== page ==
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Posted Sep 1, 2011, 4:12 pm
A federal appeals court ruled Thursday that a lower court must reconsider Levi Jaimes Jackson’s claim that a judge gave faulty instructions to jurors who convicted him in connection with a 1992 Tucson carjacking and murder.
A three-judge panel of the 9th U.S. Circuit Court of Appeals said the jury instruction was unconstitutional and that the U.S. District Court in Arizona would have to reconsider Jackson’s claims, including the possibility that he had ineffective counsel at trial.
“Now that we’ve established that this instruction was wrong and that it is not constitutional, let’s talk about the fact that no one noticed it,” said John Young, the attorney who has represented Jackson since 1998. “This is a step toward a victory.”
Arizona Assistant Attorney General Diane Hunt, who argued the case in the appeals court, said Thursday that she had not yet read the opinion and declined to comment.
Court documents said Jackson was 16 on Dec. 7, 1992, when three men approached Patricia Baeuerle’s car while it was stopped at a Tucson intersection. One of the men pointed a gun at Baeuerle and told her to move over, at which point all three men got into the car.
They drove into the desert southeast of Tucson where Baeuerle was shot once in the heart and left to die. Her body was found several hours later.
Police arrested Kevin Miles two days later in Baeuerle’s car in Phoenix. Subsequently, they arrested Ray Hernandez and Jackson. Hernandez pleaded guilty and agreed to testify against Jackson and Miles, who were tried separately.
At trial, prosecutors said Jackson’s fingerprints were found on the rearview mirror of the victim’s car and they presented a photograph of him using the woman’s bank card at an ATM. Witnesses also said Jackson had talked about the crime, which his attorneys tried to dismiss as the bragging of a teenager “acting tough,” according to court documents.
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Arizona law at the time required that in order for Jackson to be convicted of felony murder, the state had to show that the killing was done “in the course of and furtherance of” another felony crime.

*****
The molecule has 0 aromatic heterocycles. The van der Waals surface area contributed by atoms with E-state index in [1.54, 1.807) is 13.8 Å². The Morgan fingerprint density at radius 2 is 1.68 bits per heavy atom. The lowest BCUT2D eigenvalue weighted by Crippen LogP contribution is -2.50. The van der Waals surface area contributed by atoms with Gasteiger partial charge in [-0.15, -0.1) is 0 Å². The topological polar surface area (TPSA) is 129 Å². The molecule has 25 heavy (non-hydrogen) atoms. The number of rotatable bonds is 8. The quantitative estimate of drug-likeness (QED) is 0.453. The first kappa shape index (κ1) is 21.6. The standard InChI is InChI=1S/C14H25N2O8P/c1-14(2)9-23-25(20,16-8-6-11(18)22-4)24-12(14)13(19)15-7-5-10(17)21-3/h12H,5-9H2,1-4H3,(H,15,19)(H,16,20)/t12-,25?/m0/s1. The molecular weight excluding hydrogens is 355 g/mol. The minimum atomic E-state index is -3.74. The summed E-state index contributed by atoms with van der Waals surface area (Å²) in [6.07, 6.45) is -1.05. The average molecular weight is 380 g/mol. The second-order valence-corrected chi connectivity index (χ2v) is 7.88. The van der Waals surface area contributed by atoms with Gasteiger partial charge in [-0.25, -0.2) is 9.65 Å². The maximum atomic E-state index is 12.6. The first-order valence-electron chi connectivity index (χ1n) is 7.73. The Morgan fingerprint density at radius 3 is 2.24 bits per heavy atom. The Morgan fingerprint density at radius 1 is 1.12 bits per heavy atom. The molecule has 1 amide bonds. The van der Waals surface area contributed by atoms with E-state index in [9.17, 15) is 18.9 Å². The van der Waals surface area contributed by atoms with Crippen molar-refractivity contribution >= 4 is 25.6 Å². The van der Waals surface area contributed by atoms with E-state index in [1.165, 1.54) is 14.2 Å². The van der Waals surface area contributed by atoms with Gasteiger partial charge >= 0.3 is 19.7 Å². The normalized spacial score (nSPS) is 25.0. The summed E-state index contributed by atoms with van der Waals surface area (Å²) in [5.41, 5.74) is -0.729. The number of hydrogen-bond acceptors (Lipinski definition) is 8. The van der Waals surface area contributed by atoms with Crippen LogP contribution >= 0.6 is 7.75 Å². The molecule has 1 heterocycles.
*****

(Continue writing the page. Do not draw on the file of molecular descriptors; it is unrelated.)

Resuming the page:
The trial judge told jurors that they could convict Jackson of first-degree murder if it was committed “in the furtherance of” another felony. But the judge went to say “it is enough if the felony and the killing were part of the same series of events.”
The jury deliberated for seven hours before convicting Jackson of first-degree murder. He was initially sentenced to death, but that was later reversed because he was a minor at the time of the crime. He is now serving a life sentence.
The appellate court said that by adding the “same series of events” line at the end of his instructions, the trial judge negated the “in furtherance of” line that should have been the standard for a felony murder conviction. They said that was unconstitutional and ordered the lower court to reconsider Jackson’s claim.
“The actions that result in the murder have to further the underlying felony,” said Young. Since it was never proven that Jackson was the trigger man, he said, jurors essentially convicted him of murder for stealing a car.
Given that, Young said he will now argue to the district court that Jackson was inadequately represented by his former lawyers, resulting in an unfair trial.
“There’s blame to go around,” Young said of the flaws that went unnoticed by the former lawyers and the courts.